English Yew (Taxus baccata)
A General Characteristics / ID Tips
An evergreen tree species known as common yew or sometimes, confusingly, as both English Yew and European Yew. Primarily grown as an ornamental plant, and a typical sight in churchyards. Characterised by its distinctive red berries and scaly, reddish-brown bark. The bark often grows deeply fissured with advanced age. This species is thought to be one of the longest lived in Europe.
History and Culture
Yew trees are incredibly long-lived and specimens under 900 years old are still not considered to be ‘ancient’. In Britain alone, there are ten yew trees believed to predate the 10th Century.
Yew trees are commonly associated with churchyards, with at least 500 churchyards in England confirmed to contain yew trees older than the buildings themselves. It is believed that the yew trees were planted over the graves of plague victims to purify the dead, but also as a deterrent to ‘common folk’ grazing their livestock on church grounds due to the toxicity of yew foliage.
Associations with paganism and other pre-Christian faiths are also well-documented. It was believed for example that wands of yew would banish evil spirits. When pagan populations were converted to Christianity these trees retained their sacred significance. Indeed, branches of yew are often used as a substitute for palm fronds on Palm Sunday.
The canopies of yew hedges and mature trees are particularly dense, offering protection and nesting opportunities for a variety of bird species, including goldcrest and firecrest. The fruits also provide a food source for birds and small mammals and the leaves are eaten by caterpillars of the satin beauty moth.
The timber of yew has a wide array of uses. The most notable historic use for yew being longbows in medieval ages. Yew-based artefacts, including a spear head estimated to be around 450,000 years old, are amongst the oldest surviving wooden artefacts.
Despite being toxic to humans and livestock, the foliage of Taxus baccata has been used to create anti-cancer compounds used in modern medicine.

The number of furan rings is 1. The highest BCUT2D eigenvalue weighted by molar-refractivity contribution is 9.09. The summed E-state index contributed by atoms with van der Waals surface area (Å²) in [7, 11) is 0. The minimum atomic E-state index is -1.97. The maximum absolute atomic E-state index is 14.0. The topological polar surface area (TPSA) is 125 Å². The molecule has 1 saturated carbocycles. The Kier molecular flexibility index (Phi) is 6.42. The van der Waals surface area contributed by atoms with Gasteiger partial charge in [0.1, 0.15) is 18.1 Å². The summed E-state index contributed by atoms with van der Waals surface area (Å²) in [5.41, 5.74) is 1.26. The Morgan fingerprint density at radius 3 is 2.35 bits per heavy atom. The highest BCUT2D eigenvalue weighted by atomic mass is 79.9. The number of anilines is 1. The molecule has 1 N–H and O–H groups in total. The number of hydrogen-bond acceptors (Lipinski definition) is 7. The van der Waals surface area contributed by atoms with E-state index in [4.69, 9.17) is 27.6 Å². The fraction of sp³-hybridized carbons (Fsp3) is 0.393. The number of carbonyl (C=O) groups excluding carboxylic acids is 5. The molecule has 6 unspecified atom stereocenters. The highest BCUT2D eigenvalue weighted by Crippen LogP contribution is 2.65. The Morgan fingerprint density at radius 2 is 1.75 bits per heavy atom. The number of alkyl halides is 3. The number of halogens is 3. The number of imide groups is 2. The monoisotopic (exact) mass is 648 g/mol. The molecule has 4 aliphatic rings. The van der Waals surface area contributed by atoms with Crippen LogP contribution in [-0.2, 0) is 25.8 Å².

When planted and properly cultivated, the species is also remarkably effective as a filter for noise, wind and air pollution.
Care and Preservation
Yews are also one of the few coniferous tree species that readily regrow from cut branches, making them one of the few conifers that can be regularly trimmed without causing undue stress.
It should be noted that the entire yew bush is toxic, due to a group of chemicals known as toxic alkaloids. While the aril (red flesh of the berry covering the seed) is technically edible, no part of the tree should be consumed.
In terms of planting, yew trees are suited to normal and clay soils and tolerate the full range of shading. Yews also need a relatively high amount of watering in the first few seasons.
Did You Know?
Unlike Britain’s four other native evergreen species, the yew possesses astonishing regenerative abilities. A hollow yew is able to endure and thrive by producing new roots from its centre. These grow straight down into the ground to feed, strengthen and stabliise the tree.
Threats and Conservation
Despite a reputation for being largely indestructible, yew may be susceptible to root rot and phytophthora root diseases – especially in waterlogged soils.
Yews may also be attacked by a number of pests including tortrix moth, vine weevil, gall mites and scale insects.
Various conservation programmes are currently in operation in Britain and Europe to preserve ancient yew populations. In the UK, the Royal Botanic Gardens have taken clippings from ancient specimens, including the Fortingall Yew in Perthshire, in order to form a mile-long hedge. And in Catalonia, the Forests Sciences Centre of Catalonia (CTFC) initiated a conservation programme in the 2010s in order to protect the genetic stock of endemic yew populations.
It is hoped that projects like this will help to preserve the DNA of Taxus baccata for future propagation and act as a contingency against overgrazing and forest fires.
The yew is an evocative, iconic tree species both in the UK and mainland Europe. Often linked with immortality, doom and death, the yew also simultaneously provides food and shelter for woodland animals. The yew is a species to be celebrated and preserved: an ancient, morbid and toxic champion of life and death.